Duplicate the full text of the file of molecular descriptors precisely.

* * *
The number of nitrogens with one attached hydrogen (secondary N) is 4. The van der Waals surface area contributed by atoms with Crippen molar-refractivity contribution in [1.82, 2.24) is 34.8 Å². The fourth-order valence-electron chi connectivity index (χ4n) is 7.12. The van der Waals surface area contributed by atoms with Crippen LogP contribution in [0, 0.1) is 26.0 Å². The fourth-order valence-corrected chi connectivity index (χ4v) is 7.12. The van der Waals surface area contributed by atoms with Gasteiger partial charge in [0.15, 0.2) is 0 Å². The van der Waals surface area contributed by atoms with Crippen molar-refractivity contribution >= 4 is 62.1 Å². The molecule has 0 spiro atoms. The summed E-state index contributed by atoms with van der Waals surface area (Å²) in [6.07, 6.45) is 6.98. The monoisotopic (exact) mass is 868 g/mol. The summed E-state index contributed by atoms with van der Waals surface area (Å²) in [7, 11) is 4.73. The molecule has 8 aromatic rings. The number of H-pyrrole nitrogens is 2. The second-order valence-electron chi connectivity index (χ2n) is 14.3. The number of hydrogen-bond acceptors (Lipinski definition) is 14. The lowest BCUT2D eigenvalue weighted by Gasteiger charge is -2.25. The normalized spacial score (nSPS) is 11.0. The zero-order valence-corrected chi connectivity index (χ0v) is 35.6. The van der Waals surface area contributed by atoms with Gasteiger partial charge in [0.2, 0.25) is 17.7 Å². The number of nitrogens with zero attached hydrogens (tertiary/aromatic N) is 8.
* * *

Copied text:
The number of nitrogens with one attached hydrogen (secondary N) is 4. The van der Waals surface area contributed by atoms with Crippen molar-refractivity contribution in [1.82, 2.24) is 34.8 Å². The fourth-order valence-electron chi connectivity index (χ4n) is 7.12. The van der Waals surface area contributed by atoms with Crippen LogP contribution in [0, 0.1) is 26.0 Å². The fourth-order valence-corrected chi connectivity index (χ4v) is 7.12. The van der Waals surface area contributed by atoms with Gasteiger partial charge in [0.15, 0.2) is 0 Å². The van der Waals surface area contributed by atoms with Crippen molar-refractivity contribution >= 4 is 62.1 Å². The molecule has 0 spiro atoms. The summed E-state index contributed by atoms with van der Waals surface area (Å²) in [6.07, 6.45) is 6.98. The monoisotopic (exact) mass is 868 g/mol. The summed E-state index contributed by atoms with van der Waals surface area (Å²) in [7, 11) is 4.73. The molecule has 8 aromatic rings. The number of H-pyrrole nitrogens is 2. The second-order valence-electron chi connectivity index (χ2n) is 14.3. The number of hydrogen-bond acceptors (Lipinski definition) is 14. The lowest BCUT2D eigenvalue weighted by Gasteiger charge is -2.25. The normalized spacial score (nSPS) is 11.0. The zero-order valence-corrected chi connectivity index (χ0v) is 35.6. The van der Waals surface area contributed by atoms with Gasteiger partial charge in [0.2, 0.25) is 17.7 Å². The number of nitrogens with zero attached hydrogens (tertiary/aromatic N) is 8.